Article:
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I am trying to work with the create2. In using the "get distance traveled" command (id 142) I am getting back incorrect data. My simple test case logic is

I am working with the Create2_TetheredDrive.py example and adding this

    elif k == 'PLUS' or k == 'MINUS': # Move 200mm forward or backward
        # reset distance measurement by sending request
        sendCommandASCII('142 19') 
        # ignore/discard the data returned
        recv_basic(connection)
        # set velocity mm/s
        v = 200;
        if k=='MINUS':
            v=-v
        # start moving
        cmd = struct.pack(">Bhh", 145, v, v)
        sendCommandRaw(cmd)
        # pause 1 second
        time.sleep(1);
        # stop moving
        cmd = struct.pack(">Bhh", 145, 0, 0)
        sendCommandRaw(cmd)
        # get distance traveled
        sendCommandASCII('142 19') 
        data = recv_basic(connection)
        dist = struct.unpack('>h',data)
        print(dist)

I consistently numbers near -25 for moving forward, and +25 for moving backward. If I wait for 2 seconds, I get -50 for moving forward, and +50 for moving backward. The documentation says it should return the distance traveled in mm, so these numbers seem to be off by a factor of -8.

Anyone have any suggestions? Thanks.

p.s. I had to add this function to the example as well

def recv_basic(the_socket):
    the_socket.settimeout(0.1)
    total_data=[]
    while True:
        try:
            data = the_socket.recv(8192)
            total_data.append(data)
        except:
            break
    return ''.join(total_data)
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There are two problems at work here.

First, you wrote a function to get data from the robot using sockets, but the robot is being connected to via a pySerial serial object. I wrote a function for you to use instead of recv_basic. I'll be sure to add this helper function and others like it to Create2_TetheredDrive.py when I can. Using this function, running your code gives me a result of around 185-190, which is about what I'd expect (given that the robot has to accelerate and decelerate during that one second; it doesn't immediately get up to speed).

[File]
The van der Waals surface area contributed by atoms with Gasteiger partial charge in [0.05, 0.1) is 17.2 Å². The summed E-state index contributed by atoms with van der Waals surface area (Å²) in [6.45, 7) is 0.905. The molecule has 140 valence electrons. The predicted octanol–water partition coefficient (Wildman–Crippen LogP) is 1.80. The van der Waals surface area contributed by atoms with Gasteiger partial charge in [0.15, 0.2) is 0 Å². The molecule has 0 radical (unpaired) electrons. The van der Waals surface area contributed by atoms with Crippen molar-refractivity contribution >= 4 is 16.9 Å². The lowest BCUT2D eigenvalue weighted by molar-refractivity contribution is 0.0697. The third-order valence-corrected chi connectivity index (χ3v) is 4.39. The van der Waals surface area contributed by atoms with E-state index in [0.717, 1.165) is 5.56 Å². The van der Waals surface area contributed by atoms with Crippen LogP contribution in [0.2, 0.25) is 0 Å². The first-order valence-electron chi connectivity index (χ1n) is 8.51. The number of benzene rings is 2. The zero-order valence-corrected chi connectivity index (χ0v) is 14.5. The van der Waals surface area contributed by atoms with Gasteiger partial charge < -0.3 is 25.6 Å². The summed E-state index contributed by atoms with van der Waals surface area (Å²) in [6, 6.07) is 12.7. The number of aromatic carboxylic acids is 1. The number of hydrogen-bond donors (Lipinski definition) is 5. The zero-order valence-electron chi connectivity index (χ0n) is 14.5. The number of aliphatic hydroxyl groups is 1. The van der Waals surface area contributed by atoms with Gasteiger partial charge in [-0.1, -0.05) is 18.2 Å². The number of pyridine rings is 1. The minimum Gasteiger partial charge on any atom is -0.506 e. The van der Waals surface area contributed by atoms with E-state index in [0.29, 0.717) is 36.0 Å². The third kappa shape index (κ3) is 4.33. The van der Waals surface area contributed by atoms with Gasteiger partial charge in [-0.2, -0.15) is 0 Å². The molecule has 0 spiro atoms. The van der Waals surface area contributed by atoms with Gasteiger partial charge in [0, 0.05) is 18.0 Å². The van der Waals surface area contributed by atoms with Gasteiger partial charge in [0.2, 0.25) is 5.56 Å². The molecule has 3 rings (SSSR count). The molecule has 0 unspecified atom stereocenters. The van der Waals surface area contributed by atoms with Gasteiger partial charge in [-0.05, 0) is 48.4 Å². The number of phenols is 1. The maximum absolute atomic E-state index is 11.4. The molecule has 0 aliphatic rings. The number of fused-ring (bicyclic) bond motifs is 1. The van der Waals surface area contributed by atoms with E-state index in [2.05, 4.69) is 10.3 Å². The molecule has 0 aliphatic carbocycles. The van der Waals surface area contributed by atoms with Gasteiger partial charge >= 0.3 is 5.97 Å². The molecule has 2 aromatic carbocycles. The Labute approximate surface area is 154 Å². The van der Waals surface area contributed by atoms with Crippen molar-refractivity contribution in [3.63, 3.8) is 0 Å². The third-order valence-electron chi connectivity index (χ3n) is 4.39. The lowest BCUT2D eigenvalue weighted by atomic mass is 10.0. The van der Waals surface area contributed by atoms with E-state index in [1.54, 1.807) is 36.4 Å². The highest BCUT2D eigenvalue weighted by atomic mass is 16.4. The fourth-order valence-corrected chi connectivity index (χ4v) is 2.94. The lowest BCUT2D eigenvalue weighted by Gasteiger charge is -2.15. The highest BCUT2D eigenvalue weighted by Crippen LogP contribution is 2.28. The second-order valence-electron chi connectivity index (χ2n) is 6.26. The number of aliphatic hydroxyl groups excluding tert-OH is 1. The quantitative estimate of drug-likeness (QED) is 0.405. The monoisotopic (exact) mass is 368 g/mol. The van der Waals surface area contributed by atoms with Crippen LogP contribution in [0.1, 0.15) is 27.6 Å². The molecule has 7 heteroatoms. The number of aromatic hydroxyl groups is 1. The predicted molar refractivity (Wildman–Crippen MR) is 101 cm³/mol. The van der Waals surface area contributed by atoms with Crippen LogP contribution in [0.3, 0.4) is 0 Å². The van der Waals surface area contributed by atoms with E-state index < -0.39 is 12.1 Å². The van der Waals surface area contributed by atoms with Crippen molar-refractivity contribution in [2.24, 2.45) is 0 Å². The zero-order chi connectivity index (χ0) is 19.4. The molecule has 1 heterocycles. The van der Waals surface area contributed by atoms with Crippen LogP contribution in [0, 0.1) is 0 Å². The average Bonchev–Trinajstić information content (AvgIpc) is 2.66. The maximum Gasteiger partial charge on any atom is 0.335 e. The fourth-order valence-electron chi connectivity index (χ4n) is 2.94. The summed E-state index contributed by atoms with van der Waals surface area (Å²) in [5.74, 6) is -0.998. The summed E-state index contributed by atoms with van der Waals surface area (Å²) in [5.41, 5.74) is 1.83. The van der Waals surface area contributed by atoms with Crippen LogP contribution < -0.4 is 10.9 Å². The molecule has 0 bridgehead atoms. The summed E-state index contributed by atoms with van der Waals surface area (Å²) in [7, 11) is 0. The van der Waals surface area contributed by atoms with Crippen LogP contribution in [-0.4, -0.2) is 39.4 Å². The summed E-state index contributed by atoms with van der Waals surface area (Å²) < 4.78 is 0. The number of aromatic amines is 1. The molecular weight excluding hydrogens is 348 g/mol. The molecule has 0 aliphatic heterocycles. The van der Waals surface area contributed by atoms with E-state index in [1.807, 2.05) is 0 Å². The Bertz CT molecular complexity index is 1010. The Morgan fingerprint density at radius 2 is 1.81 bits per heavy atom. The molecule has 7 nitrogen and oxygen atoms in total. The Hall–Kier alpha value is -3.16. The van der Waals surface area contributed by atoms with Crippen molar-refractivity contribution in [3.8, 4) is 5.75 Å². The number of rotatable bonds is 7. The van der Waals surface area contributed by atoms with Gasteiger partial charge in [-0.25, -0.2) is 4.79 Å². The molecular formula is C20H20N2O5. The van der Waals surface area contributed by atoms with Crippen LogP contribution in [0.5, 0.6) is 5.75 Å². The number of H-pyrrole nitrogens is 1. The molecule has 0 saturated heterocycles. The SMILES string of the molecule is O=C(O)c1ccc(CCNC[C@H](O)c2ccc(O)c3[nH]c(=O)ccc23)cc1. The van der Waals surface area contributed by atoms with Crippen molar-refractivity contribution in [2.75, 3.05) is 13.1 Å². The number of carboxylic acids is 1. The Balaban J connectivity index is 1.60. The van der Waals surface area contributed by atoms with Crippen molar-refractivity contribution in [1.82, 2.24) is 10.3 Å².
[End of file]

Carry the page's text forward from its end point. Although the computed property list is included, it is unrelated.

# get16Signed returns a 16-bit signed value.
# Whether it blocks is based on how the connection was set up.
def get16Signed():
    global connection

    try:
        return struct.unpack(">h", connection.read(2))[0]
    except serial.SerialException:
        print "Lost connection"
        tkMessageBox.showinfo('Uh-oh', "Lost connection to the robot!")
        connection = None
    except struct.error:
        print "Got unexpected data from serial port."
        return None

Just add this function and replace your calls to recv_basic(connection) with get16Signed() (and also get rid of that call to struct.unpack as get16Signed will return an integer) and you should be all set!

Second, we found a bug with sensor packets which return values in units of millimeters in robot firmware versions prior to 3.3.0. The affected packets are '19' and '40.' Please see the relevant sections of the Open Interface Spec for more details.

Happy hacking!

Please note that while I'm an iRobot employee, the postings on this site are my own and don't necessarily represent iRobot's positions, strategies, or opinions.

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  • $\begingroup$ OK - I went back to a serial connection and used your function to read the distance traveled - mine still comes back and gives a -48 when I expect a number around +200. I'm getting to run a set of tests with different speeds and times, but it looks like the numbers are consistently off by a factor of around -4. $\endgroup$ – Will Schleter Mar 30 '15 at 16:26
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    $\begingroup$ Just a quick update - this has been determined to be a bug in the Create2 firmware - the iRobot folks were very helpful in tracking this down. They have suggested using either packet ID 43 or 44 (or both) to get the number of encoder counts per wheel, and then using the number of counts per rev (508.8) and diameter of the wheel (72 mm) as a temporary workaround to compute distance traveled. $\endgroup$ – Will Schleter Apr 3 '15 at 8:22

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